Ver. 20. her Laureat Son reclines.] With great judgment is it imagined by the poet, that such a colleague as Dulness had elected, should sleep upon the Throne, and have very little share in the action of the poem. Accordingly he hath done little or nothing from the day of his anointing ; having passed through the second book without taking part in any thing that was transacted about him; and through the third, in profound sleep. Nor ought this, well considered, to seem strange in our days, when so many King-consorts have done the like. SCRIBLERUS. P. W.

This verse our excellent Laureat took so to heart that he appealed to all mankind, “ if he was not as seldom asleep as any fool ?But it is hoped the poet hath not injured him, but rather verified his prophecy (p. 243. of his own Life, 8vo. ch. ix.) where

" the reader will be as much pleased to find me a dunce in my old age, as he was to prove me a brisk blockhead in

my youth." Wherever there was any room for briskness of any sort, even in sinking, he hath had it allowed ; but here, where there is nothing for him to do but to take his natural rest, he must permit his historian to be silent. It is from their actions only that Princes have their character, and poets from their works; and if in those he be as much asleep as any fool, the poet must leave him and them to sleep to all eternity. BENTLEY.

P.t

he says,

Beneath her foot-stool, Science groans in chains, And Wit dreads exile, penalties, and pains. There foam’d rebellious Logic, gagg’d and bound, There, stripp’d, fair Rhet'ric languish'd on the

ground; His blunted arms by Sophistry are borne, 25 And shameless Billingsgate her robes adorn. Morality, by her false guardians drawn, Chicane in furs, and Casuistry in lawn,

REMARKS.

of this poet,

it as any

Ver. 20. her Laureat] “When I find my name in the satirical works

I
never look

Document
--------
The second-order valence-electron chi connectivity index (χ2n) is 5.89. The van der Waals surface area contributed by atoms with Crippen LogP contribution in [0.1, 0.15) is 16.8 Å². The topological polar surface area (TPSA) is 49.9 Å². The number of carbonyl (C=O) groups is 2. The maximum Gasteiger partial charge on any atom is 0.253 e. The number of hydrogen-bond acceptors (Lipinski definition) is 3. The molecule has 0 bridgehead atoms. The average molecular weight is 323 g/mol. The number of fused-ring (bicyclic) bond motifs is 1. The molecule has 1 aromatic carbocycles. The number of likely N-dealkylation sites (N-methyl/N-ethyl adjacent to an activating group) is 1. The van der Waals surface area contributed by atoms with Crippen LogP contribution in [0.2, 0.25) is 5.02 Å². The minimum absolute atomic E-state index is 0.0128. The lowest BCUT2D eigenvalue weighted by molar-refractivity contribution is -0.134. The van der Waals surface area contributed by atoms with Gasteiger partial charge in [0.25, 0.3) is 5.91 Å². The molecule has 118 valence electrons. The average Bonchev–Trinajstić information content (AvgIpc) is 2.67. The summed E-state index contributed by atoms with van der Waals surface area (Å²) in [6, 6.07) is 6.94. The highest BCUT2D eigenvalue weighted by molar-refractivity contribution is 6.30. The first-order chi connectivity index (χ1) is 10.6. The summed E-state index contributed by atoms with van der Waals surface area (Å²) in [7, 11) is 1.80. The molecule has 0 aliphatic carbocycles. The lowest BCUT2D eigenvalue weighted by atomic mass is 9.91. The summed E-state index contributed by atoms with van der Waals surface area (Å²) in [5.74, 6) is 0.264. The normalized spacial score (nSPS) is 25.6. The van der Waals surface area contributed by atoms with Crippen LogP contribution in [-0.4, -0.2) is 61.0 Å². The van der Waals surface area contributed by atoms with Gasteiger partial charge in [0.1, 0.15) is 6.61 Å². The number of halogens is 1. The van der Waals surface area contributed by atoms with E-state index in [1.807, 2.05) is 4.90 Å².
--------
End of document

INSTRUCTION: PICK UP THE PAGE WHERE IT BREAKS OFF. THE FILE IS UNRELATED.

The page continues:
upon

malice meant to me, but PROFIT to himself. For he considers that my face is more known than most in the nation; and therefore a Lick at the Laureat will be a sure bait ad captandum dulgus, to catch little readers.”—Life of Colly Cibber, ch. ii.

Now if it be certain, that the works of our poet have owed their success to this ingenious expedient, we hence derive an unanswerable argument, that this Fourth DUNCIAD, as well as the former thrée, hath had the author's last hand, and was by him intended for the press; or else to what purpose hath he crowned it, as we see, by this finishing stroke, the profitable Lick at the Laureat ? BENTLEY

P.T Ver. 21, 22. Beneath her foot-stool, &c.] We are next presented with the pictures of those whom the Goddess leads in captivity. Science is only depressed and confined so as to be rendered useless; but Wit or Genius, as a more dangerous and active enemy, punished, or driven away; Dulness being often reconciled in some degree with Learning, but never upon any terms with Wit. And accordingly it will be seen that she admits something like each Science, as Casuistry, Sophistry, &c. but nothing like Wit, Opera alone supplying its place.

Ver. 27. Morality, by her fulse guardians drawn,] Morality is the daughter of Astræa. This alludes to the mythology of the ancient poets, who tell us that in the golden and silver ages, or in the state of nature, the Gods cohabited with men here on earth; but when, by reason of man's degeneracy, society was forced to have recourse

P. W.

to